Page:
The message of Easter (April 2017)

Everything in Christian life, thought and culture has its roots in Easter. It all starts here. Bach and Handel and Michelangelo. All of the hymns we sing. All of Christian art and literature. All of our history – every separate strand of Christian belief and practice somehow traces back to Easter morning.

The first Easter Sunday wasn’t a day when everyone suddenly understood the whole story. The truth is that it took a while. People saw different things, and it took time as they compared their different experiences.

In Matthew, when Jesus dies, you’ve got spectacular events. There’s an earthquake. The veil that closes off the innermost room of the temple, which hides the presence of God, is torn right down the middle. In every cemetery in town, the tombs and graves open up, and dead people are raised to life. Matthew is clearly trying to make a point here with his version of the story.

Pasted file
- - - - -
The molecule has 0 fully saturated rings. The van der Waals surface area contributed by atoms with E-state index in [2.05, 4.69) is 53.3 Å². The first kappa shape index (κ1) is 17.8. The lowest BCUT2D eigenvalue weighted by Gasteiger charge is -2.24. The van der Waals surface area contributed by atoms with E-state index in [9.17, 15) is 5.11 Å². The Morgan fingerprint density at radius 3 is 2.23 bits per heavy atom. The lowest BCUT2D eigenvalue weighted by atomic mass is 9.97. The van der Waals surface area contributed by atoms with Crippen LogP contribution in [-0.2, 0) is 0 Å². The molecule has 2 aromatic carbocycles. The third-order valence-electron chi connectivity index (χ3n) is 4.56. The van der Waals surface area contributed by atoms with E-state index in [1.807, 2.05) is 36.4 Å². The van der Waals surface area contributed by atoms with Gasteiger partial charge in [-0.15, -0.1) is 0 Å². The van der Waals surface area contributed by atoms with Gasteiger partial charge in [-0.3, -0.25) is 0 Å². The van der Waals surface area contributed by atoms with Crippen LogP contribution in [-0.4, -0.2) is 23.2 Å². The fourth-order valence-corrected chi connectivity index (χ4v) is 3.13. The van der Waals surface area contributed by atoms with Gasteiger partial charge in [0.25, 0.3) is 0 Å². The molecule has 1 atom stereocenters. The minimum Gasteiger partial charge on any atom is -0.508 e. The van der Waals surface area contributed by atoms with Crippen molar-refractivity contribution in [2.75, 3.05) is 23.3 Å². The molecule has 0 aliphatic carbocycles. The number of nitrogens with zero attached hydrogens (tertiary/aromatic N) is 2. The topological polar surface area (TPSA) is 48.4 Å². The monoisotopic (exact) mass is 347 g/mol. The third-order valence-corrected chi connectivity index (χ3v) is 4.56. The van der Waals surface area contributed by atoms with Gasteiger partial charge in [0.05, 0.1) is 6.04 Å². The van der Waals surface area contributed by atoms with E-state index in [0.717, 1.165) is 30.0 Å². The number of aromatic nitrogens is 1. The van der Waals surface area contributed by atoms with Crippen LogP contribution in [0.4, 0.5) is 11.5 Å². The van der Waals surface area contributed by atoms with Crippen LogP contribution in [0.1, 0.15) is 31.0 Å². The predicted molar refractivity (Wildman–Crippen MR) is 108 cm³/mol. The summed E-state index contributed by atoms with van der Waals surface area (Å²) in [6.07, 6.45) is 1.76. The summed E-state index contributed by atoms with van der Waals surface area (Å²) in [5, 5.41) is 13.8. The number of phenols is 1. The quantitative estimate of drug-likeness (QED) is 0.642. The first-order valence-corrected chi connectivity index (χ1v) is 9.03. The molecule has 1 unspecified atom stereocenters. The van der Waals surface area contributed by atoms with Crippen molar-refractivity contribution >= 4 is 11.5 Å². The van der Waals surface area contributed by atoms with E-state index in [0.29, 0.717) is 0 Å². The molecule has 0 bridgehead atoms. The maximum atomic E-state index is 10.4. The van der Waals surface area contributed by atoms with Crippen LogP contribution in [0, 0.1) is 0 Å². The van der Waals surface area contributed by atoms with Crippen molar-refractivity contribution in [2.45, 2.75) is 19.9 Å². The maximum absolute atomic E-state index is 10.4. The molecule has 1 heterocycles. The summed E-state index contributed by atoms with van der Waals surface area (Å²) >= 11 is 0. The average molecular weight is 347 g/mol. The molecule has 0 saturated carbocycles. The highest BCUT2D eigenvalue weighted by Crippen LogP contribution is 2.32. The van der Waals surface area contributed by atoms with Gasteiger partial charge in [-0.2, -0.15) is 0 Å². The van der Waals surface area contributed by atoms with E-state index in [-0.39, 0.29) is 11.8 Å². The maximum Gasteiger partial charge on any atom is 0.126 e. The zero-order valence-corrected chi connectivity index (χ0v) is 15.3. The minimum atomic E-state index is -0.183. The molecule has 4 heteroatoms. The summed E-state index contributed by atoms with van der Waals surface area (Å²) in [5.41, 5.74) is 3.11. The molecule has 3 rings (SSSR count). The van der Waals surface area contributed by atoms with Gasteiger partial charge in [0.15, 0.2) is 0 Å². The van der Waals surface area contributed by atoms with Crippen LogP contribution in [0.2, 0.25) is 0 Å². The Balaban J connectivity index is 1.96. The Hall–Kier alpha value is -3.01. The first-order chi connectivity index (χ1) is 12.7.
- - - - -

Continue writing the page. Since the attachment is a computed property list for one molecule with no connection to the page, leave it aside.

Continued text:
In Mark, you’ve got the stripped-down version. The women go to the cemetery and find the empty tomb, and the angel. But then it says, “They went out and fled from the tomb, for terror and amazement had seized them; and they said nothing to anyone, because they were afraid. . .”

In Luke, you’ve got the same Easter story, but instead of just one angel, there are two of them. The women report to Jesus’ friends what they’ve seen, but it says, “these words seemed like an idle tale” – a rumor! – “and they did not believe them. . .” Later that day, Jesus met two of his friends as they walked along the road from Jerusalem to the village of Emmaus. But they didn’t recognize him. Only when Jesus said the blessing over the meal, did they figure out who it was.

In John’s gospel, we’ve got the same basic story. But this time it was Mary Magdalene who didn’t recognize Jesus. She was crying so hard that she couldn’t see him. It wasn’t until Jesus called her name – “Mary!” – that she knew who it was. I always think that’s an important part of the Easter story. We don’t recognize Jesus even when he’s right in front of us. And then Jesus calls us each by name.

I believe in the message of Easter: “Do not be afraid. You are looking for Jesus, who was crucified. He is not here, in the tomb; he has been raised. See the place where he lay. He is going ahead of you; you will see him. . .”

– Josh Brown

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